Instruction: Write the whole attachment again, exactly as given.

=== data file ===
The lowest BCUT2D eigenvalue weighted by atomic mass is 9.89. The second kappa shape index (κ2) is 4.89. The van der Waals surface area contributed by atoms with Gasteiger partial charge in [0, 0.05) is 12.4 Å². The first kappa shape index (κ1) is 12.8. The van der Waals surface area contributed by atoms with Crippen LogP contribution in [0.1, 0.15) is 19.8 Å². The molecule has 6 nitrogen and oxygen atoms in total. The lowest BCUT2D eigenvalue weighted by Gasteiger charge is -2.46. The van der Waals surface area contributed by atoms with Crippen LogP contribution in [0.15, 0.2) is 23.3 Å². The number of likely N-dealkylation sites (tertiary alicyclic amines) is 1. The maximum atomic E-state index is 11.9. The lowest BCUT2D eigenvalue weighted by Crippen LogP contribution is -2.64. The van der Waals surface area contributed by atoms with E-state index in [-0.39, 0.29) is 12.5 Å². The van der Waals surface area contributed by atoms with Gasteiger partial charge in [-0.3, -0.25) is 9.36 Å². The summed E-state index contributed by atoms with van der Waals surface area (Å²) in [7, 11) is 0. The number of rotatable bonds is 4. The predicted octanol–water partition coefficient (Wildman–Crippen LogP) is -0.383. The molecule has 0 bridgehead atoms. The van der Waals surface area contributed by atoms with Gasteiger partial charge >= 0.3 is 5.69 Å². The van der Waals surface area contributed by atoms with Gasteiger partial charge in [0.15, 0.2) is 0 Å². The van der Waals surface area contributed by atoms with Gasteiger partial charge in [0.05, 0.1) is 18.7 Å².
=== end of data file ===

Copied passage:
The lowest BCUT2D eigenvalue weighted by atomic mass is 9.89. The second kappa shape index (κ2) is 4.89. The van der Waals surface area contributed by atoms with Gasteiger partial charge in [0, 0.05) is 12.4 Å². The first kappa shape index (κ1) is 12.8. The van der Waals surface area contributed by atoms with Crippen LogP contribution in [0.1, 0.15) is 19.8 Å². The molecule has 6 nitrogen and oxygen atoms in total. The lowest BCUT2D eigenvalue weighted by Gasteiger charge is -2.46. The van der Waals surface area contributed by atoms with Crippen LogP contribution in [0.15, 0.2) is 23.3 Å². The number of likely N-dealkylation sites (tertiary alicyclic amines) is 1. The maximum atomic E-state index is 11.9. The lowest BCUT2D eigenvalue weighted by Crippen LogP contribution is -2.64. The van der Waals surface area contributed by atoms with E-state index in [-0.39, 0.29) is 12.5 Å². The van der Waals surface area contributed by atoms with Gasteiger partial charge in [-0.3, -0.25) is 9.36 Å². The summed E-state index contributed by atoms with van der Waals surface area (Å²) in [7, 11) is 0. The number of rotatable bonds is 4. The predicted octanol–water partition coefficient (Wildman–Crippen LogP) is -0.383. The molecule has 0 bridgehead atoms. The van der Waals surface area contributed by atoms with Gasteiger partial charge >= 0.3 is 5.69 Å². The van der Waals surface area contributed by atoms with Gasteiger partial charge in [0.15, 0.2) is 0 Å². The van der Waals surface area contributed by atoms with Gasteiger partial charge in [0.05, 0.1) is 18.7 Å².